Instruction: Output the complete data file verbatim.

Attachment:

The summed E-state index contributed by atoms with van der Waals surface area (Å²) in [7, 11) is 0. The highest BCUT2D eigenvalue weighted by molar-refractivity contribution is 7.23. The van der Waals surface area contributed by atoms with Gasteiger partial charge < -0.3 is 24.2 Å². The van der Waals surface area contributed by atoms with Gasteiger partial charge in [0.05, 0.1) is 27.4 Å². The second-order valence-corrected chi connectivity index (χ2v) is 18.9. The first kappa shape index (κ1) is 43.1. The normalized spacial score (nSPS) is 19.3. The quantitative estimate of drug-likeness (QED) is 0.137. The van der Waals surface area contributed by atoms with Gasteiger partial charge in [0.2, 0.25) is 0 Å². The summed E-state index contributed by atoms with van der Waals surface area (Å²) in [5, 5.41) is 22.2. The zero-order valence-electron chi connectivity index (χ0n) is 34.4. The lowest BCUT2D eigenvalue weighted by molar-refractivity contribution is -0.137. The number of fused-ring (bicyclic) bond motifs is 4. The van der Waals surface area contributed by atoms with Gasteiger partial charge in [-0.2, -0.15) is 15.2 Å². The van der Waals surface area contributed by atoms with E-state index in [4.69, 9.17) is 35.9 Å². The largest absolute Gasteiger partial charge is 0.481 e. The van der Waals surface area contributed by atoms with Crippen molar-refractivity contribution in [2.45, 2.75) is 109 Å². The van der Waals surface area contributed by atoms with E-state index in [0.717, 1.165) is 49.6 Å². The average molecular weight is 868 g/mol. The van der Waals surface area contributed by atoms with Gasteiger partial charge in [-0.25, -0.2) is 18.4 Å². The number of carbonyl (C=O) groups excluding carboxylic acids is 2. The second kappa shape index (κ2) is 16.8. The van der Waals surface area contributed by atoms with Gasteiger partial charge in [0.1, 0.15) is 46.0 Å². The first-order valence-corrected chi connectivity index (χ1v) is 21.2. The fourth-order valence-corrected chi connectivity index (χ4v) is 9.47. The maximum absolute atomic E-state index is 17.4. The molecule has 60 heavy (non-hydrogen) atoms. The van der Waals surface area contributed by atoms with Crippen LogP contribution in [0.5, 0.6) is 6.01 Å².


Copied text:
The summed E-state index contributed by atoms with van der Waals surface area (Å²) in [7, 11) is 0. The highest BCUT2D eigenvalue weighted by molar-refractivity contribution is 7.23. The van der Waals surface area contributed by atoms with Gasteiger partial charge < -0.3 is 24.2 Å². The van der Waals surface area contributed by atoms with Gasteiger partial charge in [0.05, 0.1) is 27.4 Å². The second-order valence-corrected chi connectivity index (χ2v) is 18.9. The first kappa shape index (κ1) is 43.1. The normalized spacial score (nSPS) is 19.3. The quantitative estimate of drug-likeness (QED) is 0.137. The van der Waals surface area contributed by atoms with Gasteiger partial charge in [0.2, 0.25) is 0 Å². The summed E-state index contributed by atoms with van der Waals surface area (Å²) in [5, 5.41) is 22.2. The zero-order valence-electron chi connectivity index (χ0n) is 34.4. The lowest BCUT2D eigenvalue weighted by molar-refractivity contribution is -0.137. The number of fused-ring (bicyclic) bond motifs is 4. The van der Waals surface area contributed by atoms with Gasteiger partial charge in [-0.2, -0.15) is 15.2 Å². The van der Waals surface area contributed by atoms with E-state index in [4.69, 9.17) is 35.9 Å². The largest absolute Gasteiger partial charge is 0.481 e. The van der Waals surface area contributed by atoms with Crippen molar-refractivity contribution in [2.45, 2.75) is 109 Å². The van der Waals surface area contributed by atoms with E-state index in [0.717, 1.165) is 49.6 Å². The average molecular weight is 868 g/mol. The van der Waals surface area contributed by atoms with Gasteiger partial charge in [-0.25, -0.2) is 18.4 Å². The number of carbonyl (C=O) groups excluding carboxylic acids is 2. The second kappa shape index (κ2) is 16.8. The van der Waals surface area contributed by atoms with Gasteiger partial charge in [0.1, 0.15) is 46.0 Å². The first-order valence-corrected chi connectivity index (χ1v) is 21.2. The fourth-order valence-corrected chi connectivity index (χ4v) is 9.47. The maximum absolute atomic E-state index is 17.4. The molecule has 60 heavy (non-hydrogen) atoms. The van der Waals surface area contributed by atoms with Crippen LogP contribution in [0.5, 0.6) is 6.01 Å².